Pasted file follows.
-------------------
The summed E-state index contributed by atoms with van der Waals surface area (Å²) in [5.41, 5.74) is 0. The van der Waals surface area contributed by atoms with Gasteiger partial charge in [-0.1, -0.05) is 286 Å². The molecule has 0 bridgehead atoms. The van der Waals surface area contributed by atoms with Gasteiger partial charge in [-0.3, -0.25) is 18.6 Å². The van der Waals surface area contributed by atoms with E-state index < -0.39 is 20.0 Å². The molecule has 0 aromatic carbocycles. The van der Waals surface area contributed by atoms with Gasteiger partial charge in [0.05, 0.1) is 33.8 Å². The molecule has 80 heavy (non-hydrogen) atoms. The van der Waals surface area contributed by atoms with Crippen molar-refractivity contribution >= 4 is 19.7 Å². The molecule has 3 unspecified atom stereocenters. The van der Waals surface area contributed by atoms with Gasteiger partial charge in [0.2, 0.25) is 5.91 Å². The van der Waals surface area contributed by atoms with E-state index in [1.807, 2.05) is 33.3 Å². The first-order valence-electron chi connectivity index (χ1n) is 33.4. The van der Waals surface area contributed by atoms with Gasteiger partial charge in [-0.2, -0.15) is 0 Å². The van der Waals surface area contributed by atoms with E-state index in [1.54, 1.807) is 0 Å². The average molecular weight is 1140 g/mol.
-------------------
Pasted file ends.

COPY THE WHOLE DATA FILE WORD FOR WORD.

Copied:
The summed E-state index contributed by atoms with van der Waals surface area (Å²) in [5.41, 5.74) is 0. The van der Waals surface area contributed by atoms with Gasteiger partial charge in [-0.1, -0.05) is 286 Å². The molecule has 0 bridgehead atoms. The van der Waals surface area contributed by atoms with Gasteiger partial charge in [-0.3, -0.25) is 18.6 Å². The van der Waals surface area contributed by atoms with E-state index < -0.39 is 20.0 Å². The molecule has 0 aromatic carbocycles. The van der Waals surface area contributed by atoms with Gasteiger partial charge in [0.05, 0.1) is 33.8 Å². The molecule has 80 heavy (non-hydrogen) atoms. The van der Waals surface area contributed by atoms with Crippen molar-refractivity contribution >= 4 is 19.7 Å². The molecule has 3 unspecified atom stereocenters. The van der Waals surface area contributed by atoms with Gasteiger partial charge in [0.2, 0.25) is 5.91 Å². The van der Waals surface area contributed by atoms with E-state index in [1.807, 2.05) is 33.3 Å². The first-order valence-electron chi connectivity index (χ1n) is 33.4. The van der Waals surface area contributed by atoms with Gasteiger partial charge in [-0.2, -0.15) is 0 Å². The van der Waals surface area contributed by atoms with E-state index in [1.54, 1.807) is 0 Å². The average molecular weight is 1140 g/mol.